ITEM: cover from Scientific American Supplement, June 26, 1897. 14x10 inches. $125.00
ref: JF Ptak Science Books Post 1345
When I see images like this, I can feel a symphony of bad ideas rattling my bones.
Of contrivances great and unnecessary, that of bringing the bicycle into the field of war--banking on a fabulous interest in the machine and riding a wave of enthusiasms enjoyed by millions--is among the loftiest of lofty unnecessaries of the past 150 years or so. When these pictures were published in 1897 interest in the bicycle was shattering; it was a popular conveyance, and then in just two or three years, an explosion: millions of people suddenly needed one. Bikes seemed to be everywhere, which forced people to imagine new and different uses for the machine. And so the Austrian army came up with a plan to include the bike in its plans of war, and it proved to be as about as useful as a double-decker horse. And just like that--poof--the fragility of the bike's expansive uses fell right off the table, along with the popular interest in it, which by the turn of the century saw the millions who had turned towards the bike turn away.
It is difficult to image a more unpleasant (real) use for the bike than this. The pictures seem as though they are part of a Monty Python montage, but they were indeed deadly serious--though I do need to credit someone, anyone, who came up with the idea of a folding bike to make it slightly more transportable. (Overall though it seems almost as useful as a folding tuba. Or sousaphone.) If employed I think the idea would've proved to be more deadly to the biker than whomever the biker was attacking. Or, more likely, fleeing.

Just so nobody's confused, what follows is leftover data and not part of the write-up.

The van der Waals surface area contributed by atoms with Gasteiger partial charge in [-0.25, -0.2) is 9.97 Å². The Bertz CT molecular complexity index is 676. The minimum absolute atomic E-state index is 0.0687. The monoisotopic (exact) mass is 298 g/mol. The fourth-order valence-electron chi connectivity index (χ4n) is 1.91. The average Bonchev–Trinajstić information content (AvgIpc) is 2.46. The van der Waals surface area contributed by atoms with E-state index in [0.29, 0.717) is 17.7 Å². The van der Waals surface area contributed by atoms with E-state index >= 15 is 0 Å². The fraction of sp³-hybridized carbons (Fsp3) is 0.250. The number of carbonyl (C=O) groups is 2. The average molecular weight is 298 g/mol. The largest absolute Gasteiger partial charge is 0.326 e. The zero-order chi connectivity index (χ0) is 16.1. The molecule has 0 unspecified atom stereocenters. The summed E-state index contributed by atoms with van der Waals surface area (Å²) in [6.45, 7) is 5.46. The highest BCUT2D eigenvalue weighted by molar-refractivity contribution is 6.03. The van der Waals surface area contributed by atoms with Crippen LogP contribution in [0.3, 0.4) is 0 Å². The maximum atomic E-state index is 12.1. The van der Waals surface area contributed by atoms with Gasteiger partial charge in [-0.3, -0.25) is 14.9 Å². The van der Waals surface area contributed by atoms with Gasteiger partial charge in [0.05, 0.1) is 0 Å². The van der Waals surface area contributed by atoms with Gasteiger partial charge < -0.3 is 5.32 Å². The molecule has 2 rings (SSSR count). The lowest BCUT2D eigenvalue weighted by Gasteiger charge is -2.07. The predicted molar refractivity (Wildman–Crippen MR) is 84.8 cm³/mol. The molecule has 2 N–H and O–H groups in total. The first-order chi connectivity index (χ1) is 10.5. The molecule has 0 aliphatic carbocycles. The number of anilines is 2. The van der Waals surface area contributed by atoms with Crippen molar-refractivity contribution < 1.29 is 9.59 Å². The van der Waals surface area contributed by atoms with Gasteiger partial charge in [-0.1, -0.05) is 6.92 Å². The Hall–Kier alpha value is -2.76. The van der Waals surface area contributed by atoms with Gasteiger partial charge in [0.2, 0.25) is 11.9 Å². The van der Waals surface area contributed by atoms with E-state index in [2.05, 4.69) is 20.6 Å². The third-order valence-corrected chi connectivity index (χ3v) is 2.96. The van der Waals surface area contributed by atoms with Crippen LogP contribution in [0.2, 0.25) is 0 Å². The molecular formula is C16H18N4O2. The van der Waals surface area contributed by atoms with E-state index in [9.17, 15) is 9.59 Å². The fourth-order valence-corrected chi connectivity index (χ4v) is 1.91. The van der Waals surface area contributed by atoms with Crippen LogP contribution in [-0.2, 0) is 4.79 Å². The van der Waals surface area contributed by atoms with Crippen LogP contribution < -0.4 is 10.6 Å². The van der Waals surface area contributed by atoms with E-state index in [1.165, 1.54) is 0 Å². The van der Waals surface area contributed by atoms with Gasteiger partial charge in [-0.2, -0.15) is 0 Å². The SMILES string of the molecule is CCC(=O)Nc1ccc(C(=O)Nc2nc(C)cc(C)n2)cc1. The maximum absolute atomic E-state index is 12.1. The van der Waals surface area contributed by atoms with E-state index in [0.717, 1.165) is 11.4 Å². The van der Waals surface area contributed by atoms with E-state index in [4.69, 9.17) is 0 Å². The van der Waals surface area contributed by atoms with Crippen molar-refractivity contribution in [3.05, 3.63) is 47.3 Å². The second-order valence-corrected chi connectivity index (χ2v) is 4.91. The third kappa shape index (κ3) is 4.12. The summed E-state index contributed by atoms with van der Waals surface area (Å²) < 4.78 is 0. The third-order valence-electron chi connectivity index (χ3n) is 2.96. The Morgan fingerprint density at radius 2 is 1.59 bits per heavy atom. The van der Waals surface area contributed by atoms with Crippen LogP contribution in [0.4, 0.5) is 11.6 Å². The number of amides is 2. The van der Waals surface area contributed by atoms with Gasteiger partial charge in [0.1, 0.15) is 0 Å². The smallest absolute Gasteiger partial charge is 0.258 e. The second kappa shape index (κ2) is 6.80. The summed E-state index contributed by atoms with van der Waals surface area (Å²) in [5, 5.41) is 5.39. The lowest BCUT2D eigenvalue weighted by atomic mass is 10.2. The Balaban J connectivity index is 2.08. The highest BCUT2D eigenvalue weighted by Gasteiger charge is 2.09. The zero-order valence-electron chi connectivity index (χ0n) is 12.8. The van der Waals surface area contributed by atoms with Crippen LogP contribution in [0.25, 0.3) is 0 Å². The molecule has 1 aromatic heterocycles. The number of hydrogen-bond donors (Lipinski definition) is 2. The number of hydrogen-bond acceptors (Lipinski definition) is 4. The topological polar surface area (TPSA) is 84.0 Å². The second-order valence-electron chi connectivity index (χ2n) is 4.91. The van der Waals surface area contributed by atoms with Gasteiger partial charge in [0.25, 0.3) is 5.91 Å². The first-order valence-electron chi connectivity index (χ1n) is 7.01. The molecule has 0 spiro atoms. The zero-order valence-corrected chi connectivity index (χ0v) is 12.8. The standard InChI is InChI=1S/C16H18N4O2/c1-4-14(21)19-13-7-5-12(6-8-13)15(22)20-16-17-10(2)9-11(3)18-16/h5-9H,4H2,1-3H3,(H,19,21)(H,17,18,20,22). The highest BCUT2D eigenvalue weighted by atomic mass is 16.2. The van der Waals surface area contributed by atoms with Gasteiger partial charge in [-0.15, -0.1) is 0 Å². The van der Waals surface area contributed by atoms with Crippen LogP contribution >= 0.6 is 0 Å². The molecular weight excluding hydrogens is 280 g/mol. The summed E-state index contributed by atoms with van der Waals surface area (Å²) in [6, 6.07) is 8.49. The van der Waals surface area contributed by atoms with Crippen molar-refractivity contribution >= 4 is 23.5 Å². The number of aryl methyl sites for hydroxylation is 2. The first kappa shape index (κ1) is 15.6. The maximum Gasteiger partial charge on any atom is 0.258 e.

One can only shudder and what it must've been like, sitting on top of that fence, handing bikes (with lights and horns) from one side to the other, bullets flying, attempting an attack with 75 pounds of cumbersome trouble slapped to your side. It must have felt insane.
I think these men would have heard the music too as they slogged their ways through brush and trees and muck and the like, sliding their bikes along that log to keep them dry while the men stood in the wet. They would've heard the music too, a short little symphony played on folded instruments, which sounded as bad as it looked.